North vs South
If you’ve visited New Zealand before, you’ll know there’s a big difference between the North Island and the South Island. It’s one of the most frequently asked questions for people booking New Zealand for the first time – should I go North or South? Or should I do both? And how long does it take to see both islands?
The short answer is yes, do both islands if you can. How long does it take? Well that all depends – you could spend months travelling around New Zealand and still not see it all.
Most flights will arrive in Auckland in the North Island, although some flights from Australia may land in Christchurch (South). In the north you have the beaches and bays, surfing and other watersports, geothermal areas (like Rotorua), vineyards and plenty of culture. There’s the Treaty Grounds in Waitangi, Bay of Islands and the cultural hub of NZ in Rotorua. There are bush walks, mountain biking trails, ski fields, large cities and small coastal towns. Of course, there’s also Wellington, home of parliament and the famous Te Papa museum.
Lake Rotoiti, Roturua | Julian Aspe| Tourism Rotorua
In the northern part of the South Island, you’ll find spectacular bays and fiords, with long stretches of deserted beaches, uninhabited islands and plenty of sunshine hours. The Abel Tasman National Park is quite simply stunning. In Blenheim and Marlborough, there are vineyards galore producing some of New Zealand’s finest wines.
Marlborough Sounds | Image: Marlborough NZ
As you head down the coast, you’ll pass through whale territory off the coast of Kaikoura. It’s well worth heading out to see them. In Christchurch, you can do a spot of shopping, visit the many attractions and enjoy the excellent restaurants.
Venturing further south, you’ll discover all those postcard-perfect spots that draw thousands of visitors every year (except 2020, thanks Covid!). Spectacular mountain vistas, beautiful lakes – some turquoise in colour, beautiful native bush alive with the sounds of endemic birdlife, waterfalls, rivers, history and more … it’s impossible to adequately describe New Zealand’s beauty.
Just out of Queenstown, the Milford, Dusky and Doubtful Sounds offer up dramatic scenery with waterfalls plunging over cliffs, bush clad hills and seals lazing on the rocks. You may also see dolphins here too.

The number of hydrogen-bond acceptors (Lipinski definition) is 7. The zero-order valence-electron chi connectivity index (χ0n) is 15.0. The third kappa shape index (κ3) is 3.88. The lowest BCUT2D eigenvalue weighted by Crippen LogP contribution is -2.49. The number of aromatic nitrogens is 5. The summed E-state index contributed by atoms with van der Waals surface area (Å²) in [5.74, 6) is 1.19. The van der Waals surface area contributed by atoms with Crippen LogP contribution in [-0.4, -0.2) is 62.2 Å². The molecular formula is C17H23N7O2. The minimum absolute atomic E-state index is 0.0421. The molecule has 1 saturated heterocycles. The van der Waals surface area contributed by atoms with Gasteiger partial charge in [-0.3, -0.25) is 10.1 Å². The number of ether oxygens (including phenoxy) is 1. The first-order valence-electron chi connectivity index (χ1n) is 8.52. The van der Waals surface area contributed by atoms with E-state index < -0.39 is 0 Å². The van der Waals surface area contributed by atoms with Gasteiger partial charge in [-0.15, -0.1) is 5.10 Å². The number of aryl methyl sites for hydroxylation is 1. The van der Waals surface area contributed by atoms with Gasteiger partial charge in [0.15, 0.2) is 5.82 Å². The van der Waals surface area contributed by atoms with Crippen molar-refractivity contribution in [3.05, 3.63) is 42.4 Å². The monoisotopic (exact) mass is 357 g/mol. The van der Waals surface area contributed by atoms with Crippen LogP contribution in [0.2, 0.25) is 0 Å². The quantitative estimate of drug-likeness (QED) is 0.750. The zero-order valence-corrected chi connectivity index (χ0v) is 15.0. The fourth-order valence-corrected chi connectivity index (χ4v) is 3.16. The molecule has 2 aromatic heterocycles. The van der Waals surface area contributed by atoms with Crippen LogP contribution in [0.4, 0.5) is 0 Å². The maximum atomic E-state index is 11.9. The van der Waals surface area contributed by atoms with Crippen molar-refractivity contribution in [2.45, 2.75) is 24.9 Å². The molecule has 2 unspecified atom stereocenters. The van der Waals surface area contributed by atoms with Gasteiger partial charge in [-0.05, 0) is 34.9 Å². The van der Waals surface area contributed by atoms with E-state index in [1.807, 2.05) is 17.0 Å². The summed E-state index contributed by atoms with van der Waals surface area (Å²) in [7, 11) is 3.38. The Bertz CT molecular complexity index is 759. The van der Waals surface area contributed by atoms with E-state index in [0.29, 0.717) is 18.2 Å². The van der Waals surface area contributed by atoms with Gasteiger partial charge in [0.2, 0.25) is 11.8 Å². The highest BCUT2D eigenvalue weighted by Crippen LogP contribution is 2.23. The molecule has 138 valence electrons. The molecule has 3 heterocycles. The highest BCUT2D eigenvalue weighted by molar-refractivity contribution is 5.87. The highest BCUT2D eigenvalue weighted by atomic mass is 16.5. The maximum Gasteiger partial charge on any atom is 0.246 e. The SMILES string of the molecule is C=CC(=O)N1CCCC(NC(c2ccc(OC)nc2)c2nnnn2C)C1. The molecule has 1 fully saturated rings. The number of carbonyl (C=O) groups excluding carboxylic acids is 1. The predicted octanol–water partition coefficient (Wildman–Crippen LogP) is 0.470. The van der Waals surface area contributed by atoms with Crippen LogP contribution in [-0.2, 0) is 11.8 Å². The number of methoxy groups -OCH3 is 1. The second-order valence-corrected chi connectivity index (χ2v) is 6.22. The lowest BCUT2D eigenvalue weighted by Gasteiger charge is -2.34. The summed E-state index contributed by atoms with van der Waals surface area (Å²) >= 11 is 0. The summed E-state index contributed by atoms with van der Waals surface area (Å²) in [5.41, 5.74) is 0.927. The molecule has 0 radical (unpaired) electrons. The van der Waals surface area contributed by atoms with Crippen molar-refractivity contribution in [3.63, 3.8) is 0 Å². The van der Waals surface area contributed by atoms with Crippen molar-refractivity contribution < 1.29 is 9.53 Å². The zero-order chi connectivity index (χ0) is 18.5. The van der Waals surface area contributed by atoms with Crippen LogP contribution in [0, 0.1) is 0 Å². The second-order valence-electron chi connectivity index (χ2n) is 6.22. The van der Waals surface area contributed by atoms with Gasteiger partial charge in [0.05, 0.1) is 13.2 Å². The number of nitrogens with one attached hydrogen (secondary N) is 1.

Milford Sound, Fiordland | Rob Suisted
Finally, in Dunedin you’ll find a bustling city with a hip student vibe. There’s architecture, art, museums and more to discover. The Otago Peninsula is an excellent spot for seeing wildlife and the albatross colony.
But wait, there’s more. Stewart Island, often overlooked, is an experience in itself. It’s a favourite with animal and bird lovers. With far fewer visitors and inhabitants than the other islands (and much smaller), Stewart Island is fantastic for those who love getting out in nature.
Image: Penguin Place
So with that in mind, you can understand why you can spend months exploring and still not see it all. Many visitors to New Zealand opt to self-drive but get a nasty shock at how windy and narrow some of the roads are. The drive from Queenstown to Milford Sound, for example, is pretty heavy going.
Of course, we highly recommend cruising New Zealand. It saves on the long car trips, pouring over maps and wondering why New Zealand seems to have a major lack of street signage! Instead, you wake each morning in a new port fresh and ready to explore.
You can choose just the North or just the South but we really recommend doing both if at all possible. The islands are incredibly diverse so it’s a shame to miss out on either.
Now, as you know, the cruising world is a moving platform at this point of time and things can change very quickly. However, with both Australia and New Zealand talking about travel bubbles in 2021, this may well be the first international destination to open up. We’re happy to keep you up to date with cruises to New Zealand as they firm up – just give us a call and have a chat or email us for more information.
Header Image: Aoraki Mt Cook National Park | Miles Holden